Besides asking Hitch to remake one of his films, Universal requested that a catchy song be put in so that they could sell records on top of movie tickets. Bernard Herrmann, who composed the score and played the role of the Albert Hall conductor in the movie, was not known for catchy lyrical music. So some songwriters were brought in and wrote “Whatever Will Be, Will Be (Que Sera, Sera)” for Doris Day to sing. Her singing is about the only bright spot of her time on screen. The title of the song was derived from a line in the Ava Gardner movie The Barefoot Contessa (1954). The song, of course, has become a hit and associated with Doris Day more so than with the movie.Hitch and Stewart made a good team and Stewart performs well here. His performance is superior to Leslie Banks’ in the original. This might be because Stewart’s character is better developed here. He is Dr. McKenna. Not only a doctor, but a father. The man who is supposed to have all the answers and protect his family. So when his son, Hank is kidnapped, Dr. McKenna has to find the answers. He struggles to do this. Stewart does a great job, as he did throughout his career, as the everyman looking for answers. He is a big reason why this movie is worth watching.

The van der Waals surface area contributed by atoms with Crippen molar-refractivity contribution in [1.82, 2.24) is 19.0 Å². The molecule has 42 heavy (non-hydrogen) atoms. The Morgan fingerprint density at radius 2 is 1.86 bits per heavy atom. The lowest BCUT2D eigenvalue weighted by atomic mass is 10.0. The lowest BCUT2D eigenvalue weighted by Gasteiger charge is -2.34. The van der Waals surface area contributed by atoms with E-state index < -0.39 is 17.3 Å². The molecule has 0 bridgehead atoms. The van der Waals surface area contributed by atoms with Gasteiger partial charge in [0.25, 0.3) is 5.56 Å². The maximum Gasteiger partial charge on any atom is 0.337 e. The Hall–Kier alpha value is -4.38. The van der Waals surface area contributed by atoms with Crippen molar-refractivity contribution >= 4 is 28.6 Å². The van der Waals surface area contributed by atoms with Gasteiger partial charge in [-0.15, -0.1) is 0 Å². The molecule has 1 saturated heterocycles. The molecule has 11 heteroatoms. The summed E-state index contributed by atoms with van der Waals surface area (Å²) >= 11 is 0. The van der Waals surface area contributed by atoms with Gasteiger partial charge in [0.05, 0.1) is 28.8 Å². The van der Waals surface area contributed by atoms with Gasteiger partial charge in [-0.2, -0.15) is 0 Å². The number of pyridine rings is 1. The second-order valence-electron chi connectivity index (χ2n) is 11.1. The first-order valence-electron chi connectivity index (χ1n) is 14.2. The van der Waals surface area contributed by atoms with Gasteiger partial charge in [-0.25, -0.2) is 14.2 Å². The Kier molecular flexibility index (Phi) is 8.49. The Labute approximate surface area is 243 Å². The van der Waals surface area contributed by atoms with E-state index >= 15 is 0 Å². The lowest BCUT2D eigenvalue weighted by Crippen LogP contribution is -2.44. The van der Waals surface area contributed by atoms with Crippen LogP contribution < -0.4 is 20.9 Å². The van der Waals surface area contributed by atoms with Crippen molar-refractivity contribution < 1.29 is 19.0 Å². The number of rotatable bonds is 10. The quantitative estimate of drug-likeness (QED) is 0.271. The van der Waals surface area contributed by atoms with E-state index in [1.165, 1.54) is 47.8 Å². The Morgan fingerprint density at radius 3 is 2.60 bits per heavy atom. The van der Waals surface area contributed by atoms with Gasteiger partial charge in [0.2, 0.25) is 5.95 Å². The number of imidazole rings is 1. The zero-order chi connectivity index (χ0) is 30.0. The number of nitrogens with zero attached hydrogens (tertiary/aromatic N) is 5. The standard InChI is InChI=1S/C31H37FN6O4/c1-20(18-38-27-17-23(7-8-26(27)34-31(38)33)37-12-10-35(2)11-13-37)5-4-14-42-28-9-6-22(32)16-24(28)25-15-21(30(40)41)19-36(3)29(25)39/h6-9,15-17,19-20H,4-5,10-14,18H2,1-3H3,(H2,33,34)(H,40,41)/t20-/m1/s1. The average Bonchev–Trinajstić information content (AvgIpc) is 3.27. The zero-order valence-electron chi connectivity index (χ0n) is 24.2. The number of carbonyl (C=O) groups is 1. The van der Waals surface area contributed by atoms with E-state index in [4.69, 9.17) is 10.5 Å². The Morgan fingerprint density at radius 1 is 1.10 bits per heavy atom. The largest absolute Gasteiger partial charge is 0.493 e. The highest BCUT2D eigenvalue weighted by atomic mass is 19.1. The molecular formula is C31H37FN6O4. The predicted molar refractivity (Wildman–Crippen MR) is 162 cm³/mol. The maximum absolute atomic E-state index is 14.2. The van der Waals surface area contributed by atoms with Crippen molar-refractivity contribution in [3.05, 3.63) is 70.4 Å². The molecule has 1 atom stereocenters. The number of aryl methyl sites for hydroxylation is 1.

The biggest defect of the remake, other than Doris Day, is the absence of Peter Lorre as Abbott. In the original, Abbott is a suave bad guy who is extremely cultured. The epitome of the white-collar criminal. There is not hint of a cultured villain in this one. Mr. and Mrs. Drayton who capture Hank, are not good substitutes. This is odd, as like most of the movie, the characters are stronger. As great as Peter Lorre’s performance in the original was — his character was rather limited. Had Lorre been asked to play Mr. Drayton I can only imagine how great this movie would have been. But he was not asked to play the part and the actors who replaced him are not in his league.For the most part, the original and the remake follow the same storyline — once arrived in London that is. The beginning of the remake in Morocco is interesting, especially the scene in the restaurant where Stewart and another family from America have difficulty with the local customs. Here we see Hitchcock’s wonderful sense humor.